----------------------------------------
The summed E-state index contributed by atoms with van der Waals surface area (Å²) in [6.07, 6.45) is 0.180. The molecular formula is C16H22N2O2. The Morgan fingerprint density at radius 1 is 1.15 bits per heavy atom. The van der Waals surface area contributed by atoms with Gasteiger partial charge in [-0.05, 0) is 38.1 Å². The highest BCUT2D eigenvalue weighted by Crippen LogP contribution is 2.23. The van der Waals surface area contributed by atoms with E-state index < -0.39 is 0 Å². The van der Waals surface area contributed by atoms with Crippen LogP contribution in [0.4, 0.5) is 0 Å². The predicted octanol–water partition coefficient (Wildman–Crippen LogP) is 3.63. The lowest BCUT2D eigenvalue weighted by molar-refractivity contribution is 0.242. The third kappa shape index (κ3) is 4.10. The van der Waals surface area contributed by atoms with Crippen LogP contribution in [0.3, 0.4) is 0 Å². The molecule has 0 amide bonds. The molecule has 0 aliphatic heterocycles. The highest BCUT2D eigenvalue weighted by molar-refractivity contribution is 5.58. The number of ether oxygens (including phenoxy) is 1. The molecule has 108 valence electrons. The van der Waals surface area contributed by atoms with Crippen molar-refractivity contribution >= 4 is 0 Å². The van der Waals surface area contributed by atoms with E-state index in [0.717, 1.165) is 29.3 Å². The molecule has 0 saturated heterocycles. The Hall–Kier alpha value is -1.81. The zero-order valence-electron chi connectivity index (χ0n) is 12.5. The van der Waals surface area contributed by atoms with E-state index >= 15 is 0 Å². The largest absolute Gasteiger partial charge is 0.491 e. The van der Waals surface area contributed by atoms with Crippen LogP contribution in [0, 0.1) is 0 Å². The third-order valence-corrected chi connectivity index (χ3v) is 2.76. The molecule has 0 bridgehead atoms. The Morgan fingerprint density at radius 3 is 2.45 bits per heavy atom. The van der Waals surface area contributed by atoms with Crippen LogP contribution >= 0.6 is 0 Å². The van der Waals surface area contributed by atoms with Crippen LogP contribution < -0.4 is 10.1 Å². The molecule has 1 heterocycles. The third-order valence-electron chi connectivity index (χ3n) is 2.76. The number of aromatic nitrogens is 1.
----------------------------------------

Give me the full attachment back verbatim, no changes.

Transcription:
The summed E-state index contributed by atoms with van der Waals surface area (Å²) in [6.07, 6.45) is 0.180. The molecular formula is C16H22N2O2. The Morgan fingerprint density at radius 1 is 1.15 bits per heavy atom. The van der Waals surface area contributed by atoms with Gasteiger partial charge in [-0.05, 0) is 38.1 Å². The highest BCUT2D eigenvalue weighted by Crippen LogP contribution is 2.23. The van der Waals surface area contributed by atoms with E-state index < -0.39 is 0 Å². The van der Waals surface area contributed by atoms with Crippen LogP contribution in [0.4, 0.5) is 0 Å². The predicted octanol–water partition coefficient (Wildman–Crippen LogP) is 3.63. The lowest BCUT2D eigenvalue weighted by molar-refractivity contribution is 0.242. The third kappa shape index (κ3) is 4.10. The van der Waals surface area contributed by atoms with Crippen LogP contribution in [0.3, 0.4) is 0 Å². The molecule has 0 amide bonds. The molecule has 0 aliphatic heterocycles. The highest BCUT2D eigenvalue weighted by molar-refractivity contribution is 5.58. The number of ether oxygens (including phenoxy) is 1. The molecule has 108 valence electrons. The van der Waals surface area contributed by atoms with Crippen molar-refractivity contribution >= 4 is 0 Å². The van der Waals surface area contributed by atoms with E-state index in [0.717, 1.165) is 29.3 Å². The molecule has 0 saturated heterocycles. The Hall–Kier alpha value is -1.81. The zero-order valence-electron chi connectivity index (χ0n) is 12.5. The van der Waals surface area contributed by atoms with E-state index >= 15 is 0 Å². The largest absolute Gasteiger partial charge is 0.491 e. The van der Waals surface area contributed by atoms with Crippen LogP contribution in [0, 0.1) is 0 Å². The third-order valence-corrected chi connectivity index (χ3v) is 2.76. The molecule has 0 bridgehead atoms. The Morgan fingerprint density at radius 3 is 2.45 bits per heavy atom. The van der Waals surface area contributed by atoms with Crippen LogP contribution >= 0.6 is 0 Å². The van der Waals surface area contributed by atoms with Crippen LogP contribution < -0.4 is 10.1 Å². The molecule has 1 heterocycles. The third-order valence-electron chi connectivity index (χ3n) is 2.76. The number of aromatic nitrogens is 1.